M. Scott Peck, fully Morgan Scott Peck

M. Scott
Peck, fully Morgan Scott Peck
1936
2005

American Psychiatrist and best-selling Author, known for The Road Less Traveled

Author Quotes

The poor in spirit do not commit evil. Evil is not committed by people who feel uncertain about their righteousness, who question their own motives, who worry about betraying themselves. The evil in this world is committed by the spiritual fat cats, by the Pharisees of our own day, the self-righteous who think they are without sin because they are unwilling to suffer the discomfort of significant self-examination.

The quickest way to change your attitude toward pain is to accept the fact that everything that happens to us has been designed for our spiritual growth.

Theirs is a brand of narcissism so total that they seem to lack, in whole or in part, the capacity for empathy...Their narcissism makes the evil dangerous not only because it motivates them to scapegoat others but also because it deprives them of the restraint that results from empathy and respect for others.

Problems do not go away. They must be worked through or else they remain, forever a barrier to the growth and development of the spirit.

Rather than blissfully lacking a sense of morality, like the sociopath, they are continually engaged in sweeping the evidence of their evil under the rug of their own consciousness.

Since the evil, deep down, feel themselves to be faultless, it is inevitable that when they are in conflict with the world they will invariably perceive the conflict as the world's fault. Since they must deny their own badness, they must perceive others as bad.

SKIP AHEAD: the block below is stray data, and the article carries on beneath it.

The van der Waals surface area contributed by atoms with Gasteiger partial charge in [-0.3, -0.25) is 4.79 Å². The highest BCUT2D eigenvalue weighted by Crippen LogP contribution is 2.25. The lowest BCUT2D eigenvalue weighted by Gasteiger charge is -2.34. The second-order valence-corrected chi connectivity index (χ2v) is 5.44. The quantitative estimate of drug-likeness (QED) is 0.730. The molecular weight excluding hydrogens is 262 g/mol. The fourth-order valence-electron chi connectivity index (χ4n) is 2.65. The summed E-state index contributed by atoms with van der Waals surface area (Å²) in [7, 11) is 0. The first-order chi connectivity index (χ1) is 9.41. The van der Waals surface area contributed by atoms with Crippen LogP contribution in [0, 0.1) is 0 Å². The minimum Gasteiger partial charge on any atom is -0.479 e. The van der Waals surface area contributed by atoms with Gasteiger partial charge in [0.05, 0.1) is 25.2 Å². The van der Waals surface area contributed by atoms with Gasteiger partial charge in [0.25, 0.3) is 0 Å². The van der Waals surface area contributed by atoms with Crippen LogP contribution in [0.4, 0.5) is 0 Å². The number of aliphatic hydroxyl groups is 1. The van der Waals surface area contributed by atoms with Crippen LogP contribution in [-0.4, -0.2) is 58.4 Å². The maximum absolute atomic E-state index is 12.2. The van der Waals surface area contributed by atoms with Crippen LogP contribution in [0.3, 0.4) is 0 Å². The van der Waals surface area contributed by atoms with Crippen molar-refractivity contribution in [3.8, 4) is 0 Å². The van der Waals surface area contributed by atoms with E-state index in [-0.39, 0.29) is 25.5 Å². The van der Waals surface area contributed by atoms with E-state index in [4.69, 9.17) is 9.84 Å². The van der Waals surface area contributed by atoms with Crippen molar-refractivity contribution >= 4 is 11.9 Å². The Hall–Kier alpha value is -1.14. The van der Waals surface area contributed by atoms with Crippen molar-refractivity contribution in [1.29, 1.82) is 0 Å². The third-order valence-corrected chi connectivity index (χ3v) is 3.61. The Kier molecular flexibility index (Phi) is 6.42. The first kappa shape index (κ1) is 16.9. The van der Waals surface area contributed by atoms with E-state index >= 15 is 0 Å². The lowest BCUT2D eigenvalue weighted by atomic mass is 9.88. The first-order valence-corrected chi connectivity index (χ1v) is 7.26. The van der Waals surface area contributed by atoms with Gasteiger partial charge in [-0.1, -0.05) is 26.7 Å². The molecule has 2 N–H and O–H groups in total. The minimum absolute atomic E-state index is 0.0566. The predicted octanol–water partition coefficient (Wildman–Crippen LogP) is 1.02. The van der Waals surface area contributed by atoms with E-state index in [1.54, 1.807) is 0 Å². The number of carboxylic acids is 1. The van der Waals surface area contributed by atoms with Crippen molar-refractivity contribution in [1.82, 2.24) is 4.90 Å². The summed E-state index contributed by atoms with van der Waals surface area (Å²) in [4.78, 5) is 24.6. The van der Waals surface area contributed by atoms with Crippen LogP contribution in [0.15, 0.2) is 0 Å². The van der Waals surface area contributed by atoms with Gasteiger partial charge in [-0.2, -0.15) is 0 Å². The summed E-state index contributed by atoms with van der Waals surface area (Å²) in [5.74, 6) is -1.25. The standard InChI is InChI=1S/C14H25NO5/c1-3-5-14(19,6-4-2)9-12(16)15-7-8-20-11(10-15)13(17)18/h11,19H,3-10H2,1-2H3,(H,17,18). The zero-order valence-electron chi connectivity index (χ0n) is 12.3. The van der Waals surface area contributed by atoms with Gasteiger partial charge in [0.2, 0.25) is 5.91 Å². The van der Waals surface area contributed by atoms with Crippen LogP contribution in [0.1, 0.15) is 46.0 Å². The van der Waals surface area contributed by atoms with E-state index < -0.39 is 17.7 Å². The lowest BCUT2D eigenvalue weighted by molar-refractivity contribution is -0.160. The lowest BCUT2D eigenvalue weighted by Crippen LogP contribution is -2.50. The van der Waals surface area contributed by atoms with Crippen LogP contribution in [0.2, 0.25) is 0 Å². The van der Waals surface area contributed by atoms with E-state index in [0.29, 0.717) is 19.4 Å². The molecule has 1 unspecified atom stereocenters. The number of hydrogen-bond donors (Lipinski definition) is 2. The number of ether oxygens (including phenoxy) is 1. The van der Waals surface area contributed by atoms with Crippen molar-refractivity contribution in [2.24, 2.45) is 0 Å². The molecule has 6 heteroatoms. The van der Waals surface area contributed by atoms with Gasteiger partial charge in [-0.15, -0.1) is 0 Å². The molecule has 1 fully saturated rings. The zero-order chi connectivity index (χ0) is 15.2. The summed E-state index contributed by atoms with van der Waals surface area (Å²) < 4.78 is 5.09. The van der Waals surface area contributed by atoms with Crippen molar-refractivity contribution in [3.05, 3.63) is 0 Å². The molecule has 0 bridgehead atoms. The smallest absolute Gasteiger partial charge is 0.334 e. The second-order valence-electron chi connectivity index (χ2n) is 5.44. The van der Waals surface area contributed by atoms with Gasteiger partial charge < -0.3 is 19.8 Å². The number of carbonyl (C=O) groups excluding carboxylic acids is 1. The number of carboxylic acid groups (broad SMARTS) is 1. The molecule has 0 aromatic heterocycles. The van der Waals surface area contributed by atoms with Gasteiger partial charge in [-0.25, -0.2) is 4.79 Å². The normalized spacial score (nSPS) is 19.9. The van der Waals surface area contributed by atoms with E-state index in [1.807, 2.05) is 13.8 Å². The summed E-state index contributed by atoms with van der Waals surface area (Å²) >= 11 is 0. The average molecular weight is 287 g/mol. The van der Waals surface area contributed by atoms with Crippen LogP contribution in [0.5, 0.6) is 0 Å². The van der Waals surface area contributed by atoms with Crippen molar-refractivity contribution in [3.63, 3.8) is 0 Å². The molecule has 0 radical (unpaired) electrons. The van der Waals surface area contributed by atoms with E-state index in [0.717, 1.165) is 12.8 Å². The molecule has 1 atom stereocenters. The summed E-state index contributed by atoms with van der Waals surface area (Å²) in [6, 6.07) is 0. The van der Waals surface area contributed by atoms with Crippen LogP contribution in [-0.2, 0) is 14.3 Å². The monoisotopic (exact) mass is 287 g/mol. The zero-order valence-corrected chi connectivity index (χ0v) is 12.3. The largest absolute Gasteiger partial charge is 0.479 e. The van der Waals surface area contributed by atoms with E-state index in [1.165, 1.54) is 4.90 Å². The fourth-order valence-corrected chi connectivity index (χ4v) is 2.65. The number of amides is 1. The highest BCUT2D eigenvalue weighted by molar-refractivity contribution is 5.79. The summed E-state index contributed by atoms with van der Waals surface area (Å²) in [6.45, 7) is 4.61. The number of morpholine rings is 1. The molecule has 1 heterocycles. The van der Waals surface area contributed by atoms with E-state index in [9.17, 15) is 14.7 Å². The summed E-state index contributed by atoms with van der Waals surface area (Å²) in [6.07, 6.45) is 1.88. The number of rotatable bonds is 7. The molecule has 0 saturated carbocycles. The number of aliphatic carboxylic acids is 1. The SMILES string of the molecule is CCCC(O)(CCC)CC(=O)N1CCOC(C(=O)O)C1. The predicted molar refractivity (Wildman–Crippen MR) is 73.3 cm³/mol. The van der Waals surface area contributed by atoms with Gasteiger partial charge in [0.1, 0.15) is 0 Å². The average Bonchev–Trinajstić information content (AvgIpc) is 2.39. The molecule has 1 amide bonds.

Some Catholics have a concept I very much admire: the Sacrament of the Present Moment. It suggests that every moment of our lives is sacred, and that we should make of each moment a sacrament. Were we to do this we would think of the entire world as diffused with holiness. Wherever we might be would be a holy place for us, and we would see the holy, even sainthood, in everyone we encounter.

Life is complex. Each one of us must make his own path through life. There are no self-help manuals, no formulas, no easy answers. The right road for one is the wrong road for another?The journey of life is not brightly lit, and it has no road signs. It is a rocky path through the wilderness.

Love is as love does. Love is an act of will--namely, both an intention and an action. Will also implies choice. We do not have to love. We choose to love.

Love is not a feeling. Love is an action, an activity. . .Genuine love implies commitment and the exercise of wisdom... love as the will to extend oneself for the purpose of nurturing one's own or another's spiritual growth.....true love is an act of will that often transcends ephemeral feelings of love or cathexis, it is correct to say, 'Love is as love does'.

Love is the free exercise of choice. Two people love each other only when they are quite capable of living without each other but choose to live with each other.

Love is the will to extend one's self-in order to nurture-one's own or another's spiritual growth.

Malignant narcissism is characterized by an unsubmitted will. All adults who are mentally healthy submit themselves one way or another to something higher than themselves, be it God or truth or love or some other ideal....They believe in what is true rather than what they would like to be true.